As craft beer has become more and more popular, many more retailers are trying to cash in on the trend and are making craft beer available in many more places. However there may be a price for such convenience, mostly that you may find some old beer, recent blog posts have outed certain companies Walgreens, for selling awfully old and out of season beer. Well in this article beer nerds I’m going to do a public service by showing you how some brewers date their beers so that you don’t spend ten bucks on a six-pack of year old beer.
See also: Best Home Brewing Kits (2021 Updated)
How to CRACK the Date Code?!
Hello beer nerds, this is beer by the numbers and in this article we’re going to decipher the sometimes cryptic dates on your favorite craft beer, to ensure a less than reputable bottle shop doesn’t sell you some dusty old craft beer.
Now something to know about date stamps on beer, there’s no set standard that every brewer out there has to follow and some brewers don’t even put date stamps on their product at all, which can make it impossible to truly determine freshness. Fortunately, those that do put date stamps on their beers use conventions that are easily understood with a little bit of background knowledge.
Now I found the hardest part of reading a date on a beer is actually finding the date stamp at all, some breweries like Sierra Nevada or Odell clearly print dates on the section of the label on all their beers.
If you don’t find a date on the label bottles usually have a date stamped on the neck or shoulder of the bottle, on cans the best place to look is usually the bottom. Okay, so you’ve located a date stamp, some beers will have catchy phrases on them like filled on, bottled on, canned on and then a date, while those labels are very easy to read sometimes you’ll find a more cryptic stamp like this.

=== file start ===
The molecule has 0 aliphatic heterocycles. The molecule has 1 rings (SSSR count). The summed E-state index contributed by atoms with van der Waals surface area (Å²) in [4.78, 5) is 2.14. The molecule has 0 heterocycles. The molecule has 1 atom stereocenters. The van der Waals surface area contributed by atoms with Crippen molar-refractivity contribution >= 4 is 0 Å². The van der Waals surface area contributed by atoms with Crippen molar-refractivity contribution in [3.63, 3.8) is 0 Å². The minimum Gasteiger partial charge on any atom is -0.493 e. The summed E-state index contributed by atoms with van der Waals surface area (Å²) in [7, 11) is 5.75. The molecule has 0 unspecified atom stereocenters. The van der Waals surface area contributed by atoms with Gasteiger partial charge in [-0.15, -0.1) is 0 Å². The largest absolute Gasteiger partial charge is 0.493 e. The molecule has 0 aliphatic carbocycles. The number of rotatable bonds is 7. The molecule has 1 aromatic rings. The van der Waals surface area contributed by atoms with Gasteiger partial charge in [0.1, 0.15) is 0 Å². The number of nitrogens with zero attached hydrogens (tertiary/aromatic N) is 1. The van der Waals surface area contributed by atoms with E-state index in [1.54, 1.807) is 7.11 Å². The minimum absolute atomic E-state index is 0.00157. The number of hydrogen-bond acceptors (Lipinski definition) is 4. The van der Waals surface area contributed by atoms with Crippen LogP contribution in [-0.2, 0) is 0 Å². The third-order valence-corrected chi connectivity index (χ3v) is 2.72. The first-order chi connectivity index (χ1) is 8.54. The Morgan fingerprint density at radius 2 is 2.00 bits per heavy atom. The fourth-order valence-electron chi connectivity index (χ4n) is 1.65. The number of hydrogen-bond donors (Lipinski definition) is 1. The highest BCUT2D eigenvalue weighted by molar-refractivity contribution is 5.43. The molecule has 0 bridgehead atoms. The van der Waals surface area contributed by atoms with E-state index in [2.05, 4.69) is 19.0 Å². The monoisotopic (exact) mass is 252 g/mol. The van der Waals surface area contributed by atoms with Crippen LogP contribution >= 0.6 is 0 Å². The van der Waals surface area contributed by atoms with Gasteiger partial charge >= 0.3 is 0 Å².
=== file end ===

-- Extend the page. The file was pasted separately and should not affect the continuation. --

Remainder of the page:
This label takes the form of a Julian date, in this case, the first two numbers represent the year 16 for 2016 and the next three numbers represent the Julian date, which is just the date numbered 1 to 365 or 366 for a leap year. This label indicates the 224th day of a leap year which is August eleventh, so this can was filled on August eleventh, 2016. So now that we’ve gotten a primer on reading cryptic beer dates, let’s play America’s favorite beer-themed game show, fresh or funky. Oh welcome to fresh or funky where we examine beers from my fridge and determine if they are fresh or funky, remember that this video was recorded in September of 2016, so we’re looking for beers that are about six months old or less as indicated by their date stamp, let’s start with a lovely Abbe de Bourbon Street coffee stout, is it fresh or funky? With that best by date of April 29, 2017, this beer is 100% certified fresh.
Let’s try another, here we have a can of Fulton breweries lonely blonde, is it fresh or funky? With a date of 16224, we know the calendar date is August eleventh, 2016, so at about a month old this beer is super fresh.
The next beer Moose Drool from Big Sky brewing that my buddy left in my fridge for a while, is it fresh or funky? This one is a tricky one folks I had to google it as there are some extra pieces of information here, the top date is actually the bottling date indicating the 295th day of 2015 or October twenty-second, the bottom date is a best by date of the 219th day of 2016 or August six, so this beer is funky trying to pass for fresh, tricky tricky.
Thanks for playing beer nerds and remember only buy your beer in season to avoid some very funky flavors.
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Stay curious beer nerds, and as Bill Carter once said there is no such thing as a bad beer, it’s that some taste better than others.